Children could get death penalty as Maldives brings back executions

The reinstated death penalty in the Maldives would most likely see lethal injections used as the method of execution.

Story highlights

  • Maldives reinstates the death penalty after 61 years
  • Some provisions of the new law mean minors could potentially be executed
  • U.N and EU have expressed their opposition to the decision
The Maldives overturned a six-decade-old moratorium on capital punishment with the adoption of a new regulation this week that allows for the death penalty to be used to punish certain crimes.
The Maldivian government enacted the regulation, which makes provision for execution by lethal injection, for the crimes of premeditated murder or deliberate manslaughter.
While the age of criminal responsibility is 10 in the Maldives, some crimes under the country's Sharia laws -- known as Hadd offenses -- have an age of responsibility of 7. This means that juveniles could potentially face execution in the archipelago.
Execution facilities at the Maldives' Maafushi Prison were being built to carry out sentences. Since reenacted, 20 people have been sentenced to death, although one of these sentences was overturned by the High Court, a report in the country's Haveeru newspaper said.
Local Maldives media reported that Minister of Home Affairs Umar Naseer defended the decision to reinstate the penalty, saying that the Maldives was suffering from overcrowded prisons and a "lively criminal environment."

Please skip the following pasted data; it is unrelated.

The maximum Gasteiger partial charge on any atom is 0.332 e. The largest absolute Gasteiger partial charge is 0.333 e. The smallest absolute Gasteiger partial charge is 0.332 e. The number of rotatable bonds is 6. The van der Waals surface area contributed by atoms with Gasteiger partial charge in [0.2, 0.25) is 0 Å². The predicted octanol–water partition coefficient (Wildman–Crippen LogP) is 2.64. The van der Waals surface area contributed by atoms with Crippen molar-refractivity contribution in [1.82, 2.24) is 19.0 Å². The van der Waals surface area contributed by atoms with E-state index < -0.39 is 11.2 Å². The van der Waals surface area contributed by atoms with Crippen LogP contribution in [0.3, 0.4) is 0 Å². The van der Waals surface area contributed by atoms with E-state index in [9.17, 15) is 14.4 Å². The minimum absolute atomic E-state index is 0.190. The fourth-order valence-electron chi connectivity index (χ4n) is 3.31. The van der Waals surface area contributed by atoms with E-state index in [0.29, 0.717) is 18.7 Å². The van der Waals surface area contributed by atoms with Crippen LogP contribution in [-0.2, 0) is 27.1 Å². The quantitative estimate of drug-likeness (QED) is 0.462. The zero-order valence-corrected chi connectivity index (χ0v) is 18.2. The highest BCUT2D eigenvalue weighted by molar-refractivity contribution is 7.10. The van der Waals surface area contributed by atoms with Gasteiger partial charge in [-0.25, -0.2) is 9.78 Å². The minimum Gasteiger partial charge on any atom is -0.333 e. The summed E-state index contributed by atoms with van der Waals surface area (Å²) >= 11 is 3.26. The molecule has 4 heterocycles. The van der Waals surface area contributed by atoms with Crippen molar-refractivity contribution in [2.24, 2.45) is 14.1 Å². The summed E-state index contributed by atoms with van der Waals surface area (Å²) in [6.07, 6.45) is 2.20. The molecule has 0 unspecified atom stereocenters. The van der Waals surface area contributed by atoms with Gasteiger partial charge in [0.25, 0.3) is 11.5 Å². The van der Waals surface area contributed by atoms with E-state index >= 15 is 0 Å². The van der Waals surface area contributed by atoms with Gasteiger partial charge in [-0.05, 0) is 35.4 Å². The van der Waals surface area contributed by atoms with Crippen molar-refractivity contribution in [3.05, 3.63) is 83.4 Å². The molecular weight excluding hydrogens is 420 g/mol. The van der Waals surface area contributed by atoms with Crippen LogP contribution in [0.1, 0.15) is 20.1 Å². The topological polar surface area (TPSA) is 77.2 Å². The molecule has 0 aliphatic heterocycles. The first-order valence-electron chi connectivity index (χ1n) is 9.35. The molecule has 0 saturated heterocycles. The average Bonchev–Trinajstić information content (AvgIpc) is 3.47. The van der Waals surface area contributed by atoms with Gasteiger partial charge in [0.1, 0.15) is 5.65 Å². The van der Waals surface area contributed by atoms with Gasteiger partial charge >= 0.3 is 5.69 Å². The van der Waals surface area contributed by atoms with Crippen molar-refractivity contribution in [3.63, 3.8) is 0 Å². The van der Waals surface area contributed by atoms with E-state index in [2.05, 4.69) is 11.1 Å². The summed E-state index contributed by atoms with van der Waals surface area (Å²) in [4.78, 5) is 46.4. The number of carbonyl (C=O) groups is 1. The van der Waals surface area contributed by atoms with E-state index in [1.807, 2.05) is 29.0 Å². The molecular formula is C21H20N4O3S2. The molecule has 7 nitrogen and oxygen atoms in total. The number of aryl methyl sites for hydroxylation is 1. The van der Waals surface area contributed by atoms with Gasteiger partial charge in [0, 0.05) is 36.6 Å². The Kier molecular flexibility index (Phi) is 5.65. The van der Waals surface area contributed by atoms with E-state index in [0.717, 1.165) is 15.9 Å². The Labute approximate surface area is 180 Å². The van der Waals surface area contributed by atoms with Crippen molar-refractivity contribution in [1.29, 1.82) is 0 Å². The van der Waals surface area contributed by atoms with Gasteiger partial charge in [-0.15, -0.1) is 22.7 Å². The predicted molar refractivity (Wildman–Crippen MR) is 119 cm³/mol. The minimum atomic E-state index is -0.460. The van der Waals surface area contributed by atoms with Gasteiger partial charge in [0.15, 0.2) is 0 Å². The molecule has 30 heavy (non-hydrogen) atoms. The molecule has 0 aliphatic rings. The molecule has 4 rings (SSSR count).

He was also quoted as saying that the Maldives was "a hundred percent Islamic country and there are certain values that we all believe in."
The U.N. and EU have expressed their concerns about the move, which could potentially see minors killed by the state.
"According to the new regulation, minors convicted of intentional murder shall be executed once they turn 18. Similar provisions in the recently ratified Penal Code, allowing for the application of the death penalty for crimes committed when below the age of 18, are also deeply regrettable," Ravina Shamdasani, a spokeswoman for the Office of the High Commissioner for Human Rights, said in a statement.
"We urge the Government to retain its moratorium on the use of the death penalty in all circumstances, particularly in cases that involve juvenile offenders and to work towards abolishing the practice altogether."
EU High Representative Catherine Ashton was also "deeply concerned" about the adoption of the regulations and urged the Maldives to retain the moratorium on the death penalty.
"The High Representative holds a strong and principled position against the death penalty," a statement issued by her office said.
"The death penalty is cruel and inhumane, and has not been shown in any way to act as a deterrent to crime."